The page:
Month: January 2019

Snowy Sunrise

More working with wet-in-wet, as well as white and shades of white.  Not sure if the idea that the part of the lower trees facing the viewer convey a sense of shadow – being darker – before moving into the shadows in the foreground.

With wet-in-wet, it is really important to understand how a paper responds to water.  This is Canson XL, a student grade paper, but one that I like to use when experimenting.  I’ve never really worked at using it really wet, but the results of focusing on it – having it sopping, having it damp – is beginning to yield some decent results, such as few blooms and hard edges.

On the Forest Floor

Yesterday’s painting is now revisited, this time without lines, as well as with a few stages of the painting shown before the final rendition.

Working with white space is my biggest challenge, so I decided to lay in colors as a first step, as you can see above.  The idea here was to work around the white flowers and do what I could to keep them white.

At this point, colors and values are generally in place, but the white flowers have yet to be touched.  This is where the painting caused some questions.  Should this be more “painterly” – that is, splashy colors – or should it become more “formal” – meaning a more graphic rendition.  Because I am more inclined toward the “painterly” I went ahead and worked wet in wet, and in my mind’s eye, more messily.  Splash!  Splash!

Here is the final version.  I used pale colors to give the white flowers some dimension, but am not sure how successful they are.  I have a few ideas of maybe a third rendition, but that is for tomorrow if I do it.  At this point, I tried to introduce better contrast and detail in various areas, as well as working in some oranges, reds, yellows, and light greens throughout the painting to unite parts of it throughout.

In general, I am fairly pleased with this painting.  As with (I swear) every watercolor, it has its own ideas, so of course what I wanted to produce and what I did produce are rather different!  I didn’t create mud, and though I wanted to reach for the pen to make outlines and sharpen areas, I didn’t.  I did consider watercolor pencil, but in the end decided to leave it as it was.

The biggest problem is that the white flowers themselves need more contrast, but today, I am not too sure how to get them to look more 3-dimensional.

Below, you can view a slide show of yesterday’s ink and watercolor version, as well as the evolution of today’s exercise.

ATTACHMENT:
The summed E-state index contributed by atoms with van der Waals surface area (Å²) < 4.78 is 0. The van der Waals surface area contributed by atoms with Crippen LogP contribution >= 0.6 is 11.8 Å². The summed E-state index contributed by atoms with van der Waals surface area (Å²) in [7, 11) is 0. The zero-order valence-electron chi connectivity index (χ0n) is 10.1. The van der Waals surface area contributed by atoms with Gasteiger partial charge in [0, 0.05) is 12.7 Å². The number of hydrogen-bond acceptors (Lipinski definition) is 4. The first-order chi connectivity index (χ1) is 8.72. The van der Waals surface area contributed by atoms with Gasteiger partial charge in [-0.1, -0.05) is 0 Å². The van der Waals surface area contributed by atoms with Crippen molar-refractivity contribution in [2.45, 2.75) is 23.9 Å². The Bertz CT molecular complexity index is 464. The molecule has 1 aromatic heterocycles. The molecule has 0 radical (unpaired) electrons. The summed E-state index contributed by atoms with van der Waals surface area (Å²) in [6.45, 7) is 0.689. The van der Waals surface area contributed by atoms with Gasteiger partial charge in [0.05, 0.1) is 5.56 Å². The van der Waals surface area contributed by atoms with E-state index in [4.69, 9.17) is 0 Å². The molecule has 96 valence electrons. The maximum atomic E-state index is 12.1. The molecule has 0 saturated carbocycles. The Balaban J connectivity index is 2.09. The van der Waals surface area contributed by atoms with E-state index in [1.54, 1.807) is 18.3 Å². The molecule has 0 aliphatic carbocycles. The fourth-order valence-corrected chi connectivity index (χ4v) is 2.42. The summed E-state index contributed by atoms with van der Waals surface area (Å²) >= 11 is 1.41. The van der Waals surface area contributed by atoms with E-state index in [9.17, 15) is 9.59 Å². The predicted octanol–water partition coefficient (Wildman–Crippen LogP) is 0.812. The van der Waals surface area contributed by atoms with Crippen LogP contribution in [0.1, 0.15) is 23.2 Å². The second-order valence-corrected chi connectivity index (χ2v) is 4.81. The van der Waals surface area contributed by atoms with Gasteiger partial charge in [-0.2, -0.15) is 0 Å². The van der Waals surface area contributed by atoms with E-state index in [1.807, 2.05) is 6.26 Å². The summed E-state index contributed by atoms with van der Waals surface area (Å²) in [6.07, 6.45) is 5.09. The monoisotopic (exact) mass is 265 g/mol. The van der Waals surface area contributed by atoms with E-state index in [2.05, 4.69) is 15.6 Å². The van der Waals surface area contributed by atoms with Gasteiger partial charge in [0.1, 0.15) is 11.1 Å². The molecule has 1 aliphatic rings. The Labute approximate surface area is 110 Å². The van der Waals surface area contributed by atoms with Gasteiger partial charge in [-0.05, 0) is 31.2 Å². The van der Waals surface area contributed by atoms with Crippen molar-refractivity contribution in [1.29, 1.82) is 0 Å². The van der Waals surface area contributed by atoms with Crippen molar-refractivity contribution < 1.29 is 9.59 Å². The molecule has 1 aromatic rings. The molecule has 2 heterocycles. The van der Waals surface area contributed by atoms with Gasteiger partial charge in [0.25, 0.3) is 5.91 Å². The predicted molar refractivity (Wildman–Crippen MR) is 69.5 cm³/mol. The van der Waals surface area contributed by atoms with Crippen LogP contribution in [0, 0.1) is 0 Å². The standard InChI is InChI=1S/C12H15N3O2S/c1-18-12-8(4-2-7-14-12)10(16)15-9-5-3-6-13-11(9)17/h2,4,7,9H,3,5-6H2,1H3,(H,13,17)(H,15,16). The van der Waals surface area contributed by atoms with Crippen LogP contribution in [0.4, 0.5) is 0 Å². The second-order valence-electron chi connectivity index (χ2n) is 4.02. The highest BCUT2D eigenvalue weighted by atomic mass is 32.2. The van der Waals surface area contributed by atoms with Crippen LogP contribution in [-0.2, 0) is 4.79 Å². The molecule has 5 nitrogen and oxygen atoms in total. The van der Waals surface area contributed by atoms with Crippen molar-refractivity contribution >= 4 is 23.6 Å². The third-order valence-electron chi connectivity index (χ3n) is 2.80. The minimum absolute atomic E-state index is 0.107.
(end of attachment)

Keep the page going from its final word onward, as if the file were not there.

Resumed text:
On the Forest Floor

A few goals for this mornings painting.  First, keeping the white flowers white.  Outlines helped here!  Second, wet-in-wet painting.  That worked well, too.  As an afterthought, I worked on the shape of the vignette within the frame.  Top, bottom, sides.  The far right could run off the page a bit more – I could crop it, if I wanted, but I rather like the reminder of the flaws I see, too.

 

Winter Sparkle

winter sparkle

After a fresh snow, an icy snow or blizzard, the day is filled with sparkles when you look against the sky.  In photography, it’s easy to capture – line up the sun, the light, move around, and you get it.  In painting, though, it’s a totally different thing.  How to express that sparkle?  I tried to capture it in the upper left corner by dabbing in colors of blue and black and bits of ink – did it work?  I don’t know.  On the bits of snow in the lower left, small dots of blue to represent shadows on the white snow.  Perhaps that is a bit more successful.

Pen, ink, watercolor, limited palette.  Wet on dry.  Ink on paper.  Ink on painted paper.  Wet into wet.  A morning mish-mash, but every day I am trying to do something with ink or watercolor.  Not always successful, but an everyday activity from which a lot can be learned!

Joshua Tree

Joshua trees are a strange and wonderful plant.  The US National Park Service runs the Joshua Tree National Park, which is now closed because of the government shut down.

Joshua trees are amazing.  You see a flat desert, and then these odd plants, which are members of the yucca family, popping out in all sorts of strange and eerie shapes.  Driving through the southeastern part of California, along the Pear Blossom Highway, they are everywhere.  David Hockney immortalized them both.  Be sure to take time to visit the park and drive the highway when you are next in SoCal.

North of Here

This morning we are experiencing rain – a rare event in Southern California.  Strange as it may sound, it made me think about painting something without lines, wetting the paper first, and working wet-in-wet, just to see what would happen.  As a kid, I lived in upstate New York, out where pine woods and lakes were more common than people.  I miss that solitude – walking in a snowy woods, flakes falling, listening to the silence, all alone in a cold, lonely, and intensely beautiful environment.